The latest post in this month’s Words Without Borders/Reading the World book club is now online.
This month Laila Lalami is directing a discussion of Camara Laye’s The Radiance of the King , which sounds interesting:
I want to start our discussion of The Radiance of the King by talking about the story itself. In the novel, Clarence, a white man of undefined origin and occupation, lands on the coast of Africa (which coast, you ask? We are not told) and in short order he loses all his money, in a gambling game, to a group of white men. He is evicted from his hotel, and the owner decides to keep Clarence’s trunk as collateral for the unpaid bill. Now Clarence is desperate; he wants to figure out a way to get his belongings, since his only possessions now are the clothes on his back, which are already showing signs of wear. He stumbles onto a street celebration for a local monarch, and immediately and rather arrogantly thinks that the king might hire him as an advisor, or at least vouch for him to the hotel owner, or, at any rate, know what to do to save Clarence from the misery in which he finds himself.
Upon completing Albertine Sarrazin’s Astragal I was left to wonder why it ever fell from print. Aside from the location, Astragal could pass as the great American novel. Its edginess and rawness capture the angst and desires we all had. . .
When my eyes first crossed the back cover of Fabio Genovesi’s novel Live Bait, I was caught by a blurb nestled between accolades, a few words from a reviewer for La Repubblica stating that the novel was, however magically, “[b]eyond. . .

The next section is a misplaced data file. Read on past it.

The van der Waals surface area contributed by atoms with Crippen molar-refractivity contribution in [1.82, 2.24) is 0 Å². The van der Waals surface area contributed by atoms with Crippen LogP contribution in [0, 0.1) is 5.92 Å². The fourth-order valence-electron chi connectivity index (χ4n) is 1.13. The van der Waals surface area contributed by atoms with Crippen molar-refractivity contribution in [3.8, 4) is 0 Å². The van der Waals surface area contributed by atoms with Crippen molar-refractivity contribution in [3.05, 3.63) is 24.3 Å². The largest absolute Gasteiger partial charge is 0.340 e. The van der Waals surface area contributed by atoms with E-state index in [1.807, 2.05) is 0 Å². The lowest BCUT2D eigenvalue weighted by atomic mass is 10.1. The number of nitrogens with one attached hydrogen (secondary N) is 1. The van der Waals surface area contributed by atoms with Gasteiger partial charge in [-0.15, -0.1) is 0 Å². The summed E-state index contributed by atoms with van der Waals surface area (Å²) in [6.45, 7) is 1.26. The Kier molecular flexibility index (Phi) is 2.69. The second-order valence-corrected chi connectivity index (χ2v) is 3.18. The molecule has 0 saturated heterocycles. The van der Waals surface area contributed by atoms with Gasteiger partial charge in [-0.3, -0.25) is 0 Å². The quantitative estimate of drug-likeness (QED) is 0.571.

“I preferred the war to the plague,” writes Curzio Malaparte in his 1949 novel, The Skin. He speaks of World War II and the destruction it has wrought on Italy, the city of Naples in particular. But the plague he. . .
With the steady rise of feminist scholarship and criticism in recent decades, it is little wonder that the work of Louise Labé should be attracting, as Richard Sieburth tells us in the Afterword to his translation, a “wide and thriving”. . .
In Conversations, we find ourselves again in the protagonist’s conscious and subconscious, which is mostly likely that of Mr. César Aira and consistent with prototypical Aira style. This style never fails because each time Aira is able to develop a. . .
You are not ashamed of what you do, but of what they see you do. Without realizing it, life can be an accumulation of secrets that permeates every last minute of our routine . . .
The narrative history of. . .
Literature in translation often comes with a certain pedigree. In this little corner of the world, with so few books making it into this comforting nook, it is often those of the highest quality that cross through, and attention is. . .
Alessandro Baricco’s Mr. Gwyn is a set of two loosely interlinked novellas that play with narrative and the construction of character. Ably translated by Ann Goldstein, Mr. Gwyn plays some subtle metafictional games as Baricco delves into what it means. . .
I must admit upfront that I went into reading Saadat Hasan Manto’s Bombay Stories almost entirely blind. I have not read Salman Rushdie. I have read, perhaps, two short stories by Jhumpa Lahiri. I might shamefully add that I really. . .
Throughout his work The Gray Notebook, Josep Pla mentions many different authors, some of whom have inspired him to pick up a pen. One of them is Marcel Proust. Even though Pla normally prefers nonfiction, he lauds the French novelist. . .